We strive for natural feeding of our animals

In the wild a bear spends most of its time foraging, while lions or tigers hunt for the prey. FOUR PAWS strives to encourage this natural activity in the sanctuaries as much as possible through implementing species-specific feeding strategies. For example, bear caretakers distribute and hide large parts of the daily diet inside the enclosures to keep the animals occupied. The intelligence and skills of our animals are stimulated and challenged by applying various feeding enrichment methods, such as puzzle feeders that require patience and problem-solving skills to get access to the food. New tools and techniques are constantly being developed. All our animals in the FOUR PAWS sanctuaries receive a balanced diet that is as close as possible to their natural diet. According to the age and state of health status, the season as well as individual preferences, we create feeding plans for each of our animals.

No hands-on contact, animal feeding or training for show

The interaction (relation) between humans and animals is strictly limited to care and trust-building activities by the caretakers and always practiced without direct hands-on contact. FOUR PAWS does not use animals to provide entertainment for the public, which includes feeding demonstrations, feeding of animals by visitors or any hands-on contact between animals and humans. Thus, we also aim to prevent any unnatural animal behaviour, such as begging for food.

We encourage our animals to express a wide range of species-specific behaviours

The caretakers provide the animals with a wide range of environmental enrichment to encourage the display of natural behaviours, keep them occupied, and stimulate their natural playfulness and curiosity. Environmental Enrichment is a crucial element in professional animal husbandry seeking to improve the animal’s quality of life by providing various stimuli to enhance physiological and psychological well-being. It involves providing various tools and objects to engage with that may or may not contain food; structural elements inside the enclosure that encourage natural behaviour, such as water pools or platforms to climb on; the use of spices and other scents to stimulate the animals’ senses, and many more measures. These are tailored to the animal’s individual needs and preferences, and offered by the caretakers, with regular exchange to prevent boredom. Enrichment methods stimulate the expression of species-specific behaviour and help animals to gain self-confidence in their skills and trust in the environment they are living in.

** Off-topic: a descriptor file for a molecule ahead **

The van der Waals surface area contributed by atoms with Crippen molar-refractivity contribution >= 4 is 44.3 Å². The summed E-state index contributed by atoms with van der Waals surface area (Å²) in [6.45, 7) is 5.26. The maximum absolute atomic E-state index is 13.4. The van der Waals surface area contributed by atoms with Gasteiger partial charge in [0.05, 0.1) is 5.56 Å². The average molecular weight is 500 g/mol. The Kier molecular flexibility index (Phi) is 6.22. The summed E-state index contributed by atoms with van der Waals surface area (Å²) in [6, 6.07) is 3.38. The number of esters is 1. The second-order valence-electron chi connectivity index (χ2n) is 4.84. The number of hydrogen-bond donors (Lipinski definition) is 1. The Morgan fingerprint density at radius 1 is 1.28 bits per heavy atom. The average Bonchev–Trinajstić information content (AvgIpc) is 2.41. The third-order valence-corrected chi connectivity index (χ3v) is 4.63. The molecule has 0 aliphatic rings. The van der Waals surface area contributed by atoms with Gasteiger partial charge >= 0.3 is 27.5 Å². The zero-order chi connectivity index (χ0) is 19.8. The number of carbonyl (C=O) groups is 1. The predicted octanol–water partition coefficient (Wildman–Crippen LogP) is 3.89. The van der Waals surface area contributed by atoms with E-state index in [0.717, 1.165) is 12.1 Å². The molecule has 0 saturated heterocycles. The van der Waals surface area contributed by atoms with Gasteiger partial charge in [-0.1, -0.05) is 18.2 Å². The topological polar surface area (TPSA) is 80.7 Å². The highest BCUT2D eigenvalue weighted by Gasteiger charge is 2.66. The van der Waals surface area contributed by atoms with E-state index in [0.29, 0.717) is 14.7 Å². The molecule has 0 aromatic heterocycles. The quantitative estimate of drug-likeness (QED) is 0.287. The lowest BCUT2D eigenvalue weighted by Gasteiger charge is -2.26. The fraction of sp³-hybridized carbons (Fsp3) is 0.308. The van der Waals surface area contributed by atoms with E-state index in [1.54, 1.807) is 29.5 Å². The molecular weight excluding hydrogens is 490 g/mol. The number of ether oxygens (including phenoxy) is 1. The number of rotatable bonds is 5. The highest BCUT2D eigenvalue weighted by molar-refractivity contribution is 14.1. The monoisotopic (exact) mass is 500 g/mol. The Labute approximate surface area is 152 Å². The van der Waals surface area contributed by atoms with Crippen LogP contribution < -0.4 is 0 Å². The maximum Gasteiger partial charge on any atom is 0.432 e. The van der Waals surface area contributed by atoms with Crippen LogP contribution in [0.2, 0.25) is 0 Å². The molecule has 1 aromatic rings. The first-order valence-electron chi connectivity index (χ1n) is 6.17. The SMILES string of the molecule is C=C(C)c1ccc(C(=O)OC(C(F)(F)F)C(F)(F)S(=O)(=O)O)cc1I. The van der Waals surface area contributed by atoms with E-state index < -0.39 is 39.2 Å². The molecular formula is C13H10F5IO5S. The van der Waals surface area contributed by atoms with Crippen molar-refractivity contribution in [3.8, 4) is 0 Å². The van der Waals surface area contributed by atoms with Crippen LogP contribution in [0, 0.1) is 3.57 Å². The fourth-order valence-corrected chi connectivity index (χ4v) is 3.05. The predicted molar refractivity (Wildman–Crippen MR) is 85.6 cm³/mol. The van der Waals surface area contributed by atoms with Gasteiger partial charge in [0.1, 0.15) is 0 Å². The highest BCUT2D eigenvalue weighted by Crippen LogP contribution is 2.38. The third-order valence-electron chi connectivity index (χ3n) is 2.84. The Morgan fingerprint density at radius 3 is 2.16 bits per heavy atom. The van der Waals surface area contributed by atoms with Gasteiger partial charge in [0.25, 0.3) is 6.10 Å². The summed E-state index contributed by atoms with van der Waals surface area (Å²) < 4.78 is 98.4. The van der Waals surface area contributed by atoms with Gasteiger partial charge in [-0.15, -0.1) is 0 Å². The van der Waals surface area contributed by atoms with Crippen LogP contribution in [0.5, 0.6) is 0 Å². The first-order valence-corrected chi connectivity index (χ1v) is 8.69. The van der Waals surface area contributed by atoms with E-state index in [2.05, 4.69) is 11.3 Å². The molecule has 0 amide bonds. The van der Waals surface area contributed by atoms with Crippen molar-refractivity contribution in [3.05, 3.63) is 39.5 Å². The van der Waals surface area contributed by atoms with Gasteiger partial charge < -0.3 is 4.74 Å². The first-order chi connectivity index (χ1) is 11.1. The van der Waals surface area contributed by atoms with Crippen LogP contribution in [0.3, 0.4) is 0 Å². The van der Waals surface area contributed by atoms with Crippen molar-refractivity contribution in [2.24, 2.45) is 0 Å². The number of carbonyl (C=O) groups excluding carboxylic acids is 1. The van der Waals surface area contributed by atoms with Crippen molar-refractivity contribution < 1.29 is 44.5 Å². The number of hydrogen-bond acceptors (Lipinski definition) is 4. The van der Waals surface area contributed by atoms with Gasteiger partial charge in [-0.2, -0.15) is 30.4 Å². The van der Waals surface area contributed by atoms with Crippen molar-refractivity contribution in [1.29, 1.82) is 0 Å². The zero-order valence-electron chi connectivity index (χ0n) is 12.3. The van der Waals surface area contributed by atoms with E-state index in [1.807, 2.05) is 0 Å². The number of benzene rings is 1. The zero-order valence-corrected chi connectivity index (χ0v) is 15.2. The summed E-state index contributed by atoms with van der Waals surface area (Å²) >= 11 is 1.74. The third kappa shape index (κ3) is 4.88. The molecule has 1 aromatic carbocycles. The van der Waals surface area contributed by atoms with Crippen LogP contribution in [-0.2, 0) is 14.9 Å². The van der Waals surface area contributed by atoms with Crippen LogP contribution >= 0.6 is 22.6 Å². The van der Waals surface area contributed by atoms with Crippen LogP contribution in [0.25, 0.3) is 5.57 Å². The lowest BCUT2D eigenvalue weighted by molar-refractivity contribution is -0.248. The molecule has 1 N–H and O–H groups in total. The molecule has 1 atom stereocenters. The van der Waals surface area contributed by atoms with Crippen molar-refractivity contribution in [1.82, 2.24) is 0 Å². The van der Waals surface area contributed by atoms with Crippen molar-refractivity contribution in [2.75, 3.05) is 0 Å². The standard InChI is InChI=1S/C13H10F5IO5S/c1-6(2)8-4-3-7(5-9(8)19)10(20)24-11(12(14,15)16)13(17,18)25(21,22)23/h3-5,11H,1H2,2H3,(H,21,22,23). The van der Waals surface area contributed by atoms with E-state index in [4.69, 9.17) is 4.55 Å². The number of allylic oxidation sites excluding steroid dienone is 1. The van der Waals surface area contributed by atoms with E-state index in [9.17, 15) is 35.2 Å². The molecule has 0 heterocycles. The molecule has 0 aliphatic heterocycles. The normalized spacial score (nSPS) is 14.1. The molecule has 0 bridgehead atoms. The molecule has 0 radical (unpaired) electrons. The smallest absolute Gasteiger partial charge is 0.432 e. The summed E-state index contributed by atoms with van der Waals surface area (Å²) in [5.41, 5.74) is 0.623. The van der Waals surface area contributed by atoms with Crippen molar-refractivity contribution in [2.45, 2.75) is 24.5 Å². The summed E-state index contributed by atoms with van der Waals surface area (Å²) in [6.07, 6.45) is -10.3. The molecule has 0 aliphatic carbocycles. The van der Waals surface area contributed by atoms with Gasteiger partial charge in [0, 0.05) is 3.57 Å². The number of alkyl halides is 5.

No cubs are born in the sanctuaries

All FOUR PAWS sanctuaries are subject to a strict policy prohibiting breeding. The use of contraceptive methods in animals that are not rehabilitated for release to the wild ensures maximum intake capacity for the rescue of other animals in need and prevents more animals from being born and having to spend their lives in captivity instead of in the wild.

Visitors are informed about animal welfare and the importance of sanctuaries

All our sanctuaries are open for visitors* as they provide great opportunities for education about the work of FOUR PAWS and the species-specific needs of wild animals and their welfare. Our sanctuaries aim to provide accurate and up-to-date information about the animals and their sad past. Thus, we aim to create public awareness and empathy and prevent more animals from ending up in poor captivity in future.

 *In some sanctuaries, visits are only possible by appointment and as part of a guided tour.

Safety first

All FOUR PAWS Sanctuaries follow overarching standards for emergency management to create a positive and safe environment that benefits both animals and people. Every sanctuary has the necessary equipment for emergencies and an emergency plan that defines the specific tasks and responsibilities in the event of an emergency. All employees receive regular training to refresh their knowledge of safety regulations.

We are committed to lifelong care of our animals

We provide all rescued animals in the FOUR PAWS sanctuaries with a safe species-appropriate home and professional care throughout their entire lifespan.

Bear Erich at BEAR SANCTUARY Arbesbach

FOUR PAWS Sanctuaries and Cooperation Projects